BMO Report: British Columbia Communities are Small Business "Hotbeds"

    -   Lower Mainland & southern Vancouver Island national leaders in Small
        Business Growth
    -   Kelowna and Fort St. John rank first for intensity of Small Business
        activity in Canada's large and small urban centres
    -   Vancouver, Victoria, Abbotsford and Salmon Arm also rank in Top 10s

VANCOUVER, Oct. 14 /CNW/ - British Columbia's large and small urban communities are national "hotbeds" for small business growth and activity according to a report released today by BMO Financial Group.

From 2004 to 2009, British Columbia's Lower Mainland and southern Vancouver Island communities were national leaders in small business growth.

British Columbia also boasts two first place "Hotbed" finishes as Kelowna and Fort St. John lead Canada-wide rankings for the intensity of small business activity in larger and small urban centres. Vancouver, Victoria, Abbotsford and Salmon Arm also claimed Top 10 spots in the report.

The province has long been among those with the highest number of small businesses per capita, because of an economic makeup that includes tourism, resources, construction and professional service firms. British Columbia also has the advantages of the preparations for the 2010 Winter Olympics in Vancouver and strength in transportation services to facilitate growing trade with Asia.

These findings are part of a study, entitled Canada's Small Business Juggernaut, by BMO Financial Group's Chief Economist Dr. Sherry Cooper. The report, a post-recession perspective of this vital segment of Canada's economy offers an optimistic prognosis for Canadian entrepreneurs. Among the report's conclusions: not only will the great majority of Canada's small businesses survive the recession, but also, as the recovery continues, many will become stronger than ever.

"Today, business understands the importance of maintaining sufficient capital to ride the cyclical bumps," said Dr. Sherry Cooper, Chief Economist, BMO Capital Markets. "There is a new appreciation for the dangers of building up too much overhead or overinvesting in every new technological system. Companies that survived the recession will have learned to be flexible, to be low-cost/high-value businesses.

"This report confirms what we're seeing. This has been a challenging year, but we see surprising resilience and emerging confidence from our small business customers," said Derral Moriyama, Senior Vice-President, Commercial Banking, Greater Vancouver Area, BMO Bank of Montreal.

Although a moderate economic recovery is underway, Dr. Cooper cautioned small businesses against settling into a comfort zone. "'Business as usual' is a concept of the past, as economic forces are subject to intense volatility and change. Whether it's expanding into unknown markets, refocusing customer bases, or jettisoning non-core businesses, successful enterprises should not be afraid to forego the familiar and embrace the risks that can lead to higher rewards. But prudent analysis of the risks and opportunities is essential."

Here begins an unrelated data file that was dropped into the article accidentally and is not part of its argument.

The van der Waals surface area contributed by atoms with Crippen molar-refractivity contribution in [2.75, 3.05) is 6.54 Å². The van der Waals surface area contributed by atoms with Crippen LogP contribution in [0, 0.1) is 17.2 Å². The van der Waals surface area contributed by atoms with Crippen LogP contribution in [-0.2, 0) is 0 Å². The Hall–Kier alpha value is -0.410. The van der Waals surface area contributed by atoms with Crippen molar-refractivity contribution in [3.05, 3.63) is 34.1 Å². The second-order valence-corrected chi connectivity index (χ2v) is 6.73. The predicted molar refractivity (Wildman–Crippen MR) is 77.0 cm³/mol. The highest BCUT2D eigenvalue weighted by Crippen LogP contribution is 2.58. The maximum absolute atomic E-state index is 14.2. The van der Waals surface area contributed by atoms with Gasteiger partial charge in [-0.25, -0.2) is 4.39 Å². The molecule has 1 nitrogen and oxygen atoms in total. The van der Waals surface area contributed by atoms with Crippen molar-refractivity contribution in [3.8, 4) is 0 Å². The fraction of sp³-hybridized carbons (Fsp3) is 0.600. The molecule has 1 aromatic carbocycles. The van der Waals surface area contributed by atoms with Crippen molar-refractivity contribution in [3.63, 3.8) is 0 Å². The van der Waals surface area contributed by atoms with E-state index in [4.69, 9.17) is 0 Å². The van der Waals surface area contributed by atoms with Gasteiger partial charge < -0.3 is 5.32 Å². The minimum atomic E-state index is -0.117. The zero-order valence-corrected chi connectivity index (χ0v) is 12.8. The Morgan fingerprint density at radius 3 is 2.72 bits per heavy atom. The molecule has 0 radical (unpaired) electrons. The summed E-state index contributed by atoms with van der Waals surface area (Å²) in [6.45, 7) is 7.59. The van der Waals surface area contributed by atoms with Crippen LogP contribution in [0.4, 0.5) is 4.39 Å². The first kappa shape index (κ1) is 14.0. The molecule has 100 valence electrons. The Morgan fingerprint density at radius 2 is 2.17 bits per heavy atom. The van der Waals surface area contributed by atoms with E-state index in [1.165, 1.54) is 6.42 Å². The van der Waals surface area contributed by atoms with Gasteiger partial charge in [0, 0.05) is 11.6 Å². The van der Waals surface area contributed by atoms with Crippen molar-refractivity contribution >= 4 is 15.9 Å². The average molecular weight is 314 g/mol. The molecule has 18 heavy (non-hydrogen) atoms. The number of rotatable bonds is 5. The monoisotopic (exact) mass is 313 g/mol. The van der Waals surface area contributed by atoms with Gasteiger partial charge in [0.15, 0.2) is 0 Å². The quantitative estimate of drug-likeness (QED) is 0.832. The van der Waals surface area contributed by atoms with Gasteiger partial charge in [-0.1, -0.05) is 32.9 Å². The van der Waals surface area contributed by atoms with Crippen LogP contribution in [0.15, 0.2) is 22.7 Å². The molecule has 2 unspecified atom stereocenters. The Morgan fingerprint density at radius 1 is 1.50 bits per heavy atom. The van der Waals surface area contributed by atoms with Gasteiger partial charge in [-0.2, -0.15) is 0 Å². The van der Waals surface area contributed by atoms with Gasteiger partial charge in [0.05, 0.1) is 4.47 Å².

"BMO is working hard to be there for our business customers, to ensure they have the banking solutions and advice they need to take their companies into the future," said Mr. Moriyama.

BMO Economics examined the latest data to assess the intensity of small business activity in communities across Canada, by ranking the number of small business enterprises per one thousand population. This was done for large centres by looking at each of the 33 Canadian census metropolitan areas (CMAs), and for small centres by examining each of the 111 Canadian census agglomerations (CAs).

Looking at the 33 CMAs, growth leaders are located in three regions: Ontario's Greater Golden Horseshoe region (Toronto, Guelph, Oshawa, and Barrie); Alberta's Calgary-Edmonton corridor; and British Columbia's Lower Mainland and southern Vancouver Island (Vancouver, Abbotsford, and Victoria).

    TOP 10 CMA SMALL BUSINESS GROWTH, 2004-2009 (% change in number)

    1. Toronto, ON (15.1)              6. Kelowna, BC (8.4)
    2. Guelph, ON (13.8)               7. Calgary, AB (7.4)
    3. Abbotsford, BC (10.2)           8. Barrie, ON (6.6)
    4. Vancouver, BC (9.3)             9. Ottawa-Gatineau, ON/QC (6.3)
    5. Oshawa, ON (9.1)                10. Victoria, BC (6.1)

    Canada's Small Business "Hotbeds" communities with the greatest intensity
of small business activity are dominated by British Columbia, Alberta and
Saskatchewan centres. Other centres include: St. John's, NL, Moncton, NB, and
Toronto, ON.

    TOP 10 CMA SMALL BUSINESS HOTBEDS (No. small businesses/1,000 pop)

    1. Kelowna, BC (39.7)              6. St. John's, NL (32.9)
    2. Calgary, AB (38.9)              7. Moncton, NB (32.4)
    3. Vancouver, BC (37.2)            8. Abbotsford, BC (32.2)
    4. Edmonton, AB (36.6)             9. Saskatoon, SK (31.9)
    5. Victoria, BC (35.0)             10. Toronto, ON (30.0)

    TOP 10 CA SMALL BUSINESS HOTBEDS (No. small businesses/1,000 pop)

    1. Fort St. John, BC (71.2)        6. Grande Prairie, AB (53.8)
    2. Lloydminster, AB/SK (69.0)      7. Brooks, AB (51.0)
    3. Canmore, AB (57.9)              8. Swift Current, SK (51.0)
    4. Camrose, AB (54.9)              9. Salmon Arm, BC (50.4)
    5. Okotoks, AB (54.1)              10. Estevan, SK (50.2)

    The complete report can be found at


For further information: For further information: Media Contacts: Laurie Grant, Vancouver,, (604) 665-7596; Peter Scott, Toronto,, (416) 867-3996; Internet:

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